Of the students surveyed, 73 percent self-identified as white, while 27 percent self-identified as an ethnic minority. Before being given a description of a genetic biobank, 36 percent said they'd heard of the term. After being informed, 64 percent said they were willing to participate.
"Overall I found that the students who were more educated, the seniors, were more familiar with the concept of a biobank, and they were also more comfortable with it," Adolphson said. "So we think education plays a role in acceptance."
The research indicates that the medical community should do more to inform people about biobanks, Adolphson said.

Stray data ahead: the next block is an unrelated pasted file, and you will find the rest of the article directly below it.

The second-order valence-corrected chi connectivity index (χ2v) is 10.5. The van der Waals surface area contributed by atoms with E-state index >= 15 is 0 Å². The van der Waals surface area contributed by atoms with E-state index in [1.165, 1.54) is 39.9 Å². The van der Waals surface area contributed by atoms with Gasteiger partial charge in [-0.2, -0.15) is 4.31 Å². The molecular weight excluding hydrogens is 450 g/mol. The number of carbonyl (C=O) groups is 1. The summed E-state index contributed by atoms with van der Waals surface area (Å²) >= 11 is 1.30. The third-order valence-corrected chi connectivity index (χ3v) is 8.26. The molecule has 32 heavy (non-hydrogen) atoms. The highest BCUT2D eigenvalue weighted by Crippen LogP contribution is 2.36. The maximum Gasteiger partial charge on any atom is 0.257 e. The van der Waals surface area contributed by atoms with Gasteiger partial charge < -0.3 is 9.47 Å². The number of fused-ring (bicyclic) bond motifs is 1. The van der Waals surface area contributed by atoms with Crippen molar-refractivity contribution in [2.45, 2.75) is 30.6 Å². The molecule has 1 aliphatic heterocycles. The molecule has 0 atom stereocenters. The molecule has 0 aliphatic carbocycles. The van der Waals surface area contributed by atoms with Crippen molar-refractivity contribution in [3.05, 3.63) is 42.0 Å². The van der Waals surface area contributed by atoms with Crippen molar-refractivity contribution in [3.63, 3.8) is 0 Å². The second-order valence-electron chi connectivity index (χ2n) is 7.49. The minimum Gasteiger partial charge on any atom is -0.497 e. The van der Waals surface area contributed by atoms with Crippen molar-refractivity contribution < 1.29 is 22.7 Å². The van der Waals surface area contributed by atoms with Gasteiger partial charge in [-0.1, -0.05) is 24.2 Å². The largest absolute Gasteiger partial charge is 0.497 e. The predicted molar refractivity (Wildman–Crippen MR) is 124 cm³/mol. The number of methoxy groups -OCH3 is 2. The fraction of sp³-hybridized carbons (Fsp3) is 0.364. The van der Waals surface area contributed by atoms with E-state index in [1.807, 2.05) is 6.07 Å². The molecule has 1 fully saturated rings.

Biobanks should educate people to familiarize them with concept
"The biobank community needs to educate people. And they need to use simple language that isn't intimidating, because lack of knowledge is a big barrier," she said. "From this research we saw that younger people are going to be willing to participate, because they are open-minded about the concept of research."
Adolphson's research followed a larger study by Frierson, which surveyed 135 adult Dallas-area residents who also attended one of Frierson's 28 focus groups on the subject of biobanks. That study found that 81 percent of the participants had never heard of biobanking. Before the educational focus groups, 64 percent said they would participate in a biobank. After focus groups, that number significantly jumped to 90 percent, Frierson said.
|Contact: Margaret Allen|
Southern Methodist University